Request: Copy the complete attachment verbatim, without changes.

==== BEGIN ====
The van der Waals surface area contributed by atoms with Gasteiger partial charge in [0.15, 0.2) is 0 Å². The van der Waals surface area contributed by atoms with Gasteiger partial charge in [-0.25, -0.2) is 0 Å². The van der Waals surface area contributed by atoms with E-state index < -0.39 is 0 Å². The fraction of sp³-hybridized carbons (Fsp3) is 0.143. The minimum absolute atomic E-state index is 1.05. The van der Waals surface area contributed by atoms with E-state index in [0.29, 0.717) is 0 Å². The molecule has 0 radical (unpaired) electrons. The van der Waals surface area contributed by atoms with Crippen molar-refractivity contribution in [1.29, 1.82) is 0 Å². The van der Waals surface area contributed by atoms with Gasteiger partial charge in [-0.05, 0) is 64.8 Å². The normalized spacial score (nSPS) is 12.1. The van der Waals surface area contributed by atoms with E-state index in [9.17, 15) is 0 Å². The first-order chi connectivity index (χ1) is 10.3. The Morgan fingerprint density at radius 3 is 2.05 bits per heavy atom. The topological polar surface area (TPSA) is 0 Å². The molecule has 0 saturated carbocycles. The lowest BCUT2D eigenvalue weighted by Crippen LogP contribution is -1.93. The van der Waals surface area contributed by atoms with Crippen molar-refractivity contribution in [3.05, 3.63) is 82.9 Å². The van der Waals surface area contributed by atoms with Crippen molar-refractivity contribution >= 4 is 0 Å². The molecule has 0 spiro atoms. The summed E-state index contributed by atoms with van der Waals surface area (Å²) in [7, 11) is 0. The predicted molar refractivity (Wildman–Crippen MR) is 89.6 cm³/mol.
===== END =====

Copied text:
The van der Waals surface area contributed by atoms with Gasteiger partial charge in [0.15, 0.2) is 0 Å². The van der Waals surface area contributed by atoms with Gasteiger partial charge in [-0.25, -0.2) is 0 Å². The van der Waals surface area contributed by atoms with E-state index < -0.39 is 0 Å². The fraction of sp³-hybridized carbons (Fsp3) is 0.143. The minimum absolute atomic E-state index is 1.05. The van der Waals surface area contributed by atoms with E-state index in [0.29, 0.717) is 0 Å². The molecule has 0 radical (unpaired) electrons. The van der Waals surface area contributed by atoms with Crippen molar-refractivity contribution in [1.29, 1.82) is 0 Å². The van der Waals surface area contributed by atoms with Gasteiger partial charge in [-0.05, 0) is 64.8 Å². The normalized spacial score (nSPS) is 12.1. The van der Waals surface area contributed by atoms with E-state index in [9.17, 15) is 0 Å². The first-order chi connectivity index (χ1) is 10.3. The Morgan fingerprint density at radius 3 is 2.05 bits per heavy atom. The topological polar surface area (TPSA) is 0 Å². The molecule has 0 saturated carbocycles. The lowest BCUT2D eigenvalue weighted by Crippen LogP contribution is -1.93. The van der Waals surface area contributed by atoms with Crippen molar-refractivity contribution in [3.05, 3.63) is 82.9 Å². The van der Waals surface area contributed by atoms with Crippen molar-refractivity contribution >= 4 is 0 Å². The molecule has 0 spiro atoms. The summed E-state index contributed by atoms with van der Waals surface area (Å²) in [7, 11) is 0. The predicted molar refractivity (Wildman–Crippen MR) is 89.6 cm³/mol.